Tuesday, September 30, 2008

BUB Three

I’ve changed my mind about the Paulson bailout plan - and the Democrats’ permutation and the Republicans’ alternative - a half-dozen times in the last eleven days. Here’s where I stand now.

If we’re going to give money to people who made stupid decisions, I’d still rather give it directly to the homeowners with the bad mortgages than to the big firms with the bad mortgage-based assets. The only change I’d make to my original Bottom-Up Bailout proposal is that only primary residences will be eligible for the plan. If you put yourself in debt up to your neck to buy a vacation home or to flip houses hoping for a quick buck, you’re on your own.

Barring that, there are two alternatives to the Paulson Plan floating around that sound interesting to me. One is Mort Zuckerman’s
suggestion that the government invest in perpetual preferred shares in the companies that need bailing out. As I understand it, perpetual preferred shares have no voting rights but are first in line for dividends and take precedence over common shares in case of bankruptcy. What I don’t know about this plan is which companies the government would invest in: any companies that wanted in; only companies that are really troubled; or only companies that the government decided were sound enough to get back on their feet with a little help. If the investment was restricted to only certain companies there’s a lot of room for political maneuvering and preferential treatment. It’s worth noting, however, that that’s at least as big a problem with the Paulson Plan since no one seems to be willing to specify which assets will be bought from which companies at what prices.

Another interesting idea is what Peter Robinson at The Corner refers to as “Plan B”:

the use of the FDIC to backstop commercial banks, on which (as quite distinct from investment banks) our system of payments and credits actually depends. The broad outlines of such a plan—increasing the deposit insurance level while giving the FDIC additional discretion to help wobbly banks—are in very little dispute.

As with the Zuckerman Plan and the Paulson Plan, the “discretion” part of “additional discretion to help wobbly banks” means someone has to choose which institutions live, which die, and which get dismembered and sold off.

One final thing to keep in mind when considering the Paulson Plan. We’re now hearing more and more about how the $700 Billion is an investment or even a “loan” because once the government buys the mortgage-based assets, it will hold them until the real estate market stabilizes then sell them and recoup some or all of the original investment - perhaps even make a profit. As Mort Zuckerman pointed out on the McLaughlin group this past weekend, we don’t know when or where the real estate market will stabilize; no one knows what value - if any - these assets have now or will have in the future; and he expects the real estate market to drop by another 15 to 20 percent. (I cannot find a link to this.) Similarly, Jeffrey Miron says:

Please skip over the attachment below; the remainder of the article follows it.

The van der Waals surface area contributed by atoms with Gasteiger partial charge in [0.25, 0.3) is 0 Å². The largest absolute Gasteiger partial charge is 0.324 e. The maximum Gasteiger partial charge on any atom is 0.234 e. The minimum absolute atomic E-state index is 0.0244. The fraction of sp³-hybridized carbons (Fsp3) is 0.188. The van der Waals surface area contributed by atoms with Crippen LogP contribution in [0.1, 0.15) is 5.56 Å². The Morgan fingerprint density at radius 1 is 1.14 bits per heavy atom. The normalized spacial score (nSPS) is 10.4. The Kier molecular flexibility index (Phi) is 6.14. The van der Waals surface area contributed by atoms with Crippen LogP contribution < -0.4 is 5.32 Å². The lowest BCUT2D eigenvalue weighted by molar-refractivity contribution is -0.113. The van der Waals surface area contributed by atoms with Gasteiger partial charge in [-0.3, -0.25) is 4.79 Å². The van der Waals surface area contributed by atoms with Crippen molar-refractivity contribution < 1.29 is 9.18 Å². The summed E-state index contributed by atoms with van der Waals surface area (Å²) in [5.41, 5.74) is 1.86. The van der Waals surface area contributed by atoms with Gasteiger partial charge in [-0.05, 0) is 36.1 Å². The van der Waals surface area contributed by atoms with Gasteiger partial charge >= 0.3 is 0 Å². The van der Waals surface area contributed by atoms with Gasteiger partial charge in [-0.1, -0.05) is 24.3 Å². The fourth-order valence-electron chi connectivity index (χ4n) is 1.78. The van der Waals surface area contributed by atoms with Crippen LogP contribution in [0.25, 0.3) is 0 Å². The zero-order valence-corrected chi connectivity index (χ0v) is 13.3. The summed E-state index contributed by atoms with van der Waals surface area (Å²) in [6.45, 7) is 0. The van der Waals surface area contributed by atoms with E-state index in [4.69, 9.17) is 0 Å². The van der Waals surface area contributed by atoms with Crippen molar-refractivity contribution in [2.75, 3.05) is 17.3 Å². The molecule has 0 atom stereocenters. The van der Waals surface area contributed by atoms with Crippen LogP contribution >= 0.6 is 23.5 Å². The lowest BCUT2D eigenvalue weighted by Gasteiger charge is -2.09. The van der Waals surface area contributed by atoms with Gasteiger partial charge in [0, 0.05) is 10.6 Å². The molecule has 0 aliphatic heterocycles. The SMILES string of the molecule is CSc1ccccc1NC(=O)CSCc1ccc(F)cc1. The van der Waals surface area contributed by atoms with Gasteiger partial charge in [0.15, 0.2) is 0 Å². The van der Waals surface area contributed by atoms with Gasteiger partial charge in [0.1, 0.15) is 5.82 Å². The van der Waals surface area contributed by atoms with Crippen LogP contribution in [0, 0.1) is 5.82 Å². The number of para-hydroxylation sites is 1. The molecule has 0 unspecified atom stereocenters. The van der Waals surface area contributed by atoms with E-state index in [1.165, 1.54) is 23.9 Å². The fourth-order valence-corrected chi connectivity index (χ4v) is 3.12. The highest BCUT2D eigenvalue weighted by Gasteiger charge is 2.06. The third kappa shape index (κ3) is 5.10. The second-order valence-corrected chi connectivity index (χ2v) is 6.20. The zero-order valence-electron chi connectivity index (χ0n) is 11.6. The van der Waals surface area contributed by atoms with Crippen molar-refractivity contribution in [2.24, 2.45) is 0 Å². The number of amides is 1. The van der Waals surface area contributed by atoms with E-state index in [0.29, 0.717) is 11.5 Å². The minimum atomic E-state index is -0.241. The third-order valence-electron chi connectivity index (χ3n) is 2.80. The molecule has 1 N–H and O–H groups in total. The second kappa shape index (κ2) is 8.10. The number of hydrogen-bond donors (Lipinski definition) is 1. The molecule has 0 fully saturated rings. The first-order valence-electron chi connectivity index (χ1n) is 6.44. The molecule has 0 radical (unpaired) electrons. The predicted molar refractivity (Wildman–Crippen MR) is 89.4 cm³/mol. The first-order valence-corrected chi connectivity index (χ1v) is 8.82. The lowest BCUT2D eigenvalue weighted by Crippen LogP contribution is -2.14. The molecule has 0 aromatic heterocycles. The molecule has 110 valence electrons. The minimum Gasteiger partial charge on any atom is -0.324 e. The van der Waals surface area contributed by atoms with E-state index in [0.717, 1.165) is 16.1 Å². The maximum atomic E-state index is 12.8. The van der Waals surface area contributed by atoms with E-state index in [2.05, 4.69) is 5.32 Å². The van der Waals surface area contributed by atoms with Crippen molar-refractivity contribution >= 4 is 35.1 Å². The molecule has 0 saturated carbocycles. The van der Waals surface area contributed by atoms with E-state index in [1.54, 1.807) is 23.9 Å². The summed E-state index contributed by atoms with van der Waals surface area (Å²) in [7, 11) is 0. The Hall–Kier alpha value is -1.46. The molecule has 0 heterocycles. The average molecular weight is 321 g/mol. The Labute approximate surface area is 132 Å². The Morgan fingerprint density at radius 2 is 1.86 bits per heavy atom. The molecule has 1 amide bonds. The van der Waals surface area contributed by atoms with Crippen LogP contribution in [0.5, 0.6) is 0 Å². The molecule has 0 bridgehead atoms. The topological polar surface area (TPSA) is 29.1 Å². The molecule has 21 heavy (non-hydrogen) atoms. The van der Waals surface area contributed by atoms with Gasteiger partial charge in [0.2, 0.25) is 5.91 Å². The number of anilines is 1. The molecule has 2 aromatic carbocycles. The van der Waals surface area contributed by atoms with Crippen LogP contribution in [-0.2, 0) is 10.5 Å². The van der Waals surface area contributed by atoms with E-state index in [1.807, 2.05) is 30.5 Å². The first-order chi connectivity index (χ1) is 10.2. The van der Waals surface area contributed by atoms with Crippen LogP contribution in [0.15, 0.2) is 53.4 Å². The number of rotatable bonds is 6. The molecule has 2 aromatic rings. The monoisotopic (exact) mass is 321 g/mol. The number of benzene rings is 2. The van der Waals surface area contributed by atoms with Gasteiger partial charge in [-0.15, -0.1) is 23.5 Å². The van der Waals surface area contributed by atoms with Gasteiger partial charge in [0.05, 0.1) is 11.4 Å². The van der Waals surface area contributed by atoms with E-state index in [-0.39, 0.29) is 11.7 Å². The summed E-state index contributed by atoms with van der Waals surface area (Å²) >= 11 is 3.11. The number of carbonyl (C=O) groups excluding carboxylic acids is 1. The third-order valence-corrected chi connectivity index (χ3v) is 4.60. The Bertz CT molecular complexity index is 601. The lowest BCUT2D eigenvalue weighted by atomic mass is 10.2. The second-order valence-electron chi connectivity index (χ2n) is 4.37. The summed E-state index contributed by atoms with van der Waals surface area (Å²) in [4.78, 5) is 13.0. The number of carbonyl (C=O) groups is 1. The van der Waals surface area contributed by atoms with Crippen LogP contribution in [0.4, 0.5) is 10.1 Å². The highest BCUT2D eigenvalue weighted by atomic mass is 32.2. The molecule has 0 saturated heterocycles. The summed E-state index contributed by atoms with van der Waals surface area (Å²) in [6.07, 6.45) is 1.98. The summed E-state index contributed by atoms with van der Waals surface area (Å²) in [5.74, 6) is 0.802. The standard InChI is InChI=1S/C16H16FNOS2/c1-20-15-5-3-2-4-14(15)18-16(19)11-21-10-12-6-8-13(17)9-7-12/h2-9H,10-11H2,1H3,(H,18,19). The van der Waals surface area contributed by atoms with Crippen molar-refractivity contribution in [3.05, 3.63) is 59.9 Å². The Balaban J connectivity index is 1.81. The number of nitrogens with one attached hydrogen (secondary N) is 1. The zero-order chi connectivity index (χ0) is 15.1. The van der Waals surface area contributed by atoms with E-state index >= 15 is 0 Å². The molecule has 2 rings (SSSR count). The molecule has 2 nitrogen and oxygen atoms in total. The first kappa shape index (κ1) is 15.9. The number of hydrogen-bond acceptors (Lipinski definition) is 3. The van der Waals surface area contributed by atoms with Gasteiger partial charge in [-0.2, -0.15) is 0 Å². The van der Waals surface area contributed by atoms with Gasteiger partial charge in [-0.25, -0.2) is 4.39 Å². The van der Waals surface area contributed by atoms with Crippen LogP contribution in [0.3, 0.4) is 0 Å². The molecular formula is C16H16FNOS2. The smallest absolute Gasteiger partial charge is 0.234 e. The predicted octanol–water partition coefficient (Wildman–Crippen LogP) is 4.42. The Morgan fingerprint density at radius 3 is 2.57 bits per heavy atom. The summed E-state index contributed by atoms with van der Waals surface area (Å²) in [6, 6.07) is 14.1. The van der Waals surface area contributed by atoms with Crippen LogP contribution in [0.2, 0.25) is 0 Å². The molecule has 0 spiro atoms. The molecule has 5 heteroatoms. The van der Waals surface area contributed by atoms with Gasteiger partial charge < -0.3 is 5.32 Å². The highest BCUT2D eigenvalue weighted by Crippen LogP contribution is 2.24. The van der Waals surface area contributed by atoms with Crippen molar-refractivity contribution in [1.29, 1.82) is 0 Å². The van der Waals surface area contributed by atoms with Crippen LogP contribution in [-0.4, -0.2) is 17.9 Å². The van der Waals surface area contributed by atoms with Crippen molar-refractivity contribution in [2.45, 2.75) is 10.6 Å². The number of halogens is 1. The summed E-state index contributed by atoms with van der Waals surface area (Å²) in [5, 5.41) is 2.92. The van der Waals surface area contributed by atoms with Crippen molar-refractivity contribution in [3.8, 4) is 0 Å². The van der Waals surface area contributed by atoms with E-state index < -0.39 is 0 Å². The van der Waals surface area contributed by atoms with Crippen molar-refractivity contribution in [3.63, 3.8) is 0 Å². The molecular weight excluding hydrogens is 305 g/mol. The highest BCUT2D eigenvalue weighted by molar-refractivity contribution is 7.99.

Further, the current credit freeze is likely due to Wall Street's hope of a bailout; bankers will not sell their lousy assets for 20 cents on the dollar if the government might pay 30, 50, or 80 cents.

The costs of the bailout, moreover, are almost certainly being understated. The administration's claim is that many mortgage assets are merely illiquid, not truly worthless, implying taxpayers will recoup much of their $700 billion.

If these assets are worth something, however, private parties should want to buy them, and they would do so if the owners would accept fair market value. Far more likely is that current owners have brushed under the rug how little their assets are worth.

This less than rosy view of how much of our $700 Billion we’d get back doesn’t necessarily mean we shouldn’t follow the Paulson Plan. It just means that if we do we should accept we may never see our money again. Think of it like money you invest in your ne’er-do-well brother-in-law’s combination video rental store and laundromat: it’s possible his success will finance your retirement but you shouldn’t stop socking money away in your 401(k).



Updated October 24, 2008, with links to my subsequent BUB posts

Since I keep adding BUB posts, I updated this on December 13, 2008, to put all BUB posts in their own category. That way they can easily be found without my having to keep updating all the existing ones each time I add a new one.

Monday, September 22, 2008

Who's warming up?

If we go ahead with the Paulson plan, the United States Secretary of the Treasury will become one of the most powerful people on the face of the earth. Given this, I’d like to know who Barack Obama and John McCain intend to put on the mound.

True prophets